Bulging of the top behind the bridge can be an inevitable and
natural process of the top flexing up over the
years While some "flattop" guitars are built with some arch in
the top ( Gibsons for example), others,
including Martins are built relatively flat Those that are built
flat can tend to flex up over time, and this
bulging occurs directly behind the bridge. An inspection of
the interior bracing shows that everything is
intact, no loose braces. In this case, if the string height is able
to be set a a comfortable height, there is
no need for concern. However, if the bulging is more to one side than the other it is
often the case that a
brace has come loose and it must be re glued This will usually bring the bulge back down.
To summarize, a guitar with a bulge in the top must be inspected for loose top braces.
Loose braces must
be re glued. If the braces are intact and the guitar is playable, do nothing. If the
string height cannot be
lowered to a comfortable height, a neck re-set may be indicated if the guitar is worth the
expense ( See neck
reset article). It is not recommended that a top be heated to counteract a bulge, although
it has been done.
I have a recent Fender Strat that just doesn't play right ! I get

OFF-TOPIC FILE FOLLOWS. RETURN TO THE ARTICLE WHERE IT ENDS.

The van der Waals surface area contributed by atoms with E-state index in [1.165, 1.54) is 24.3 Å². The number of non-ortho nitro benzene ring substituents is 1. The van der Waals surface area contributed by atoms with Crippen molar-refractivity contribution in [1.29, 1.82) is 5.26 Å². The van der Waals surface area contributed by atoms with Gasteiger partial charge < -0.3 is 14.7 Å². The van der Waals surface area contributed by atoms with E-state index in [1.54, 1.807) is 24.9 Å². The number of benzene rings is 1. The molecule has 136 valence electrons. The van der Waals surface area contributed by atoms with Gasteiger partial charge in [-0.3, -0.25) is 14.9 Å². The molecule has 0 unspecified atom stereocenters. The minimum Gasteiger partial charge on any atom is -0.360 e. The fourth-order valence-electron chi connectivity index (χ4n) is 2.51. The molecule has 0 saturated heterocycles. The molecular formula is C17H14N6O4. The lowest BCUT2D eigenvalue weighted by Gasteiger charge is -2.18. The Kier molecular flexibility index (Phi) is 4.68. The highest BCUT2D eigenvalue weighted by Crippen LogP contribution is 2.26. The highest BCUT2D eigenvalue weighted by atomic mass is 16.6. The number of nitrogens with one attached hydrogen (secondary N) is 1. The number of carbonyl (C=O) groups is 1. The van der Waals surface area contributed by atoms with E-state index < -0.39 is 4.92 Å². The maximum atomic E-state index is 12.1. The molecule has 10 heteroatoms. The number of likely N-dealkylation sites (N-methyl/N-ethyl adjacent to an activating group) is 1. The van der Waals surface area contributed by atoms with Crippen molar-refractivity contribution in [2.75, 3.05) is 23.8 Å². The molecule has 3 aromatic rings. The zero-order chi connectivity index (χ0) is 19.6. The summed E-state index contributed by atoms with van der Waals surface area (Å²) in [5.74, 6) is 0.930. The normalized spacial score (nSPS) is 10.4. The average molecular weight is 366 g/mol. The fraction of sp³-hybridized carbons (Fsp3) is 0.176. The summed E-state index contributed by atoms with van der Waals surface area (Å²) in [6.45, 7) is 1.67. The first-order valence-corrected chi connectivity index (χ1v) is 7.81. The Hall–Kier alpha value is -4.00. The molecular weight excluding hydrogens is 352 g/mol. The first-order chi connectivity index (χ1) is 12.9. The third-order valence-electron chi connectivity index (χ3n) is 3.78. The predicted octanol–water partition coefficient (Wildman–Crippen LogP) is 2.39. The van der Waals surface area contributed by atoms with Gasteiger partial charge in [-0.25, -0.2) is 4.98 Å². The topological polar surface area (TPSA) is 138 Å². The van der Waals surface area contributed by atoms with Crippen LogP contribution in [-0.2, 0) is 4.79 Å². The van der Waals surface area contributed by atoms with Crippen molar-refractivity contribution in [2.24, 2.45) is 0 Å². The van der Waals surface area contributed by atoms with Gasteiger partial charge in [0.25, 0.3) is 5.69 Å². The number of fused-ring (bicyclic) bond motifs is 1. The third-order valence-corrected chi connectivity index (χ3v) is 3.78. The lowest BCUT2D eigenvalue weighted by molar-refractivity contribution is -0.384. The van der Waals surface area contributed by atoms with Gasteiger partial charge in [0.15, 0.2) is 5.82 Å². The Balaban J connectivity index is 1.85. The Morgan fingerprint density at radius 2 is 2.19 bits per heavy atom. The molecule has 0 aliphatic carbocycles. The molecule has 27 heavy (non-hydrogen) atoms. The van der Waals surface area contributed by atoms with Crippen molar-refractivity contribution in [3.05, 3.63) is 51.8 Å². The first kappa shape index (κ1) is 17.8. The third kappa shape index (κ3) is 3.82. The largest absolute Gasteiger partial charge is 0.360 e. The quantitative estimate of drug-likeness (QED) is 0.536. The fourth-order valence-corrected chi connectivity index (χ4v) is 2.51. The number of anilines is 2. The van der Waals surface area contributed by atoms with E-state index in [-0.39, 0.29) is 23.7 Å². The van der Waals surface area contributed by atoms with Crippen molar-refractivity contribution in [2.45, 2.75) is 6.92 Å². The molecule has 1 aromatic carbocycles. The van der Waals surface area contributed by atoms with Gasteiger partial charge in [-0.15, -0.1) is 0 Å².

excessive buzzing when picking, but when i measure the strings
at the 14th fret with the capo on, it meets the Fender specs of
4/64. My other Fenders don't have this problem. Do you think some frets
need dressing or is this a warped neck?
Without holding the instrument in my hands it is impossible to say for
certain what the problem is, It could be a warped neck , it could be
but in any case like this you have to backtrack a little and ,
essentially , go through
all the steps of "setting up" a guitar, to make sure everything that
be adjusted has been. If after this has been done there is still a
then the warped neck or fret dressing possibilities must be considered.
Step one - While under full string tension with tremolo in locked position,
check the neck curvature. Generally, a gap of 1/64 - 1/32 " between the
of any string and the tops of the 7-9th frets ( when fretting the string
the 1st and 20th or so) is considered correct. You could go a hair
or even a bit more curved in a given situation, but start here.
Step two - Check string height at nut.( Fender suggests using a capo at
to eliminate the affect of an improperly set nut, but better to get it
When fretting a given string at the third fret, look back to the nut.
The string should neither be sitting on the first fret nor far enough
that you can see a gap thicker than a
hair ( I'm not kidding, a hair). This is a very subtle point to reach
you need proper nut files to set it. This setting is crucial for
proper playing height up the neck. If it is too high here, you are going
end up setting the action lower at the 12th fret than it really out to
resulting in buzzing ( the string will measure out correct at the 12th
yet actually be inclining down as it progresses towards the bridge
Step three- Approximate the positions of the string saddles for correct
intonation. Low E and G string will set back about 3-4 32nds of an inch
longer than the exact scale length. The A and B strings will set back
32nds , The D and high E about 1 32nd. Scale length equals the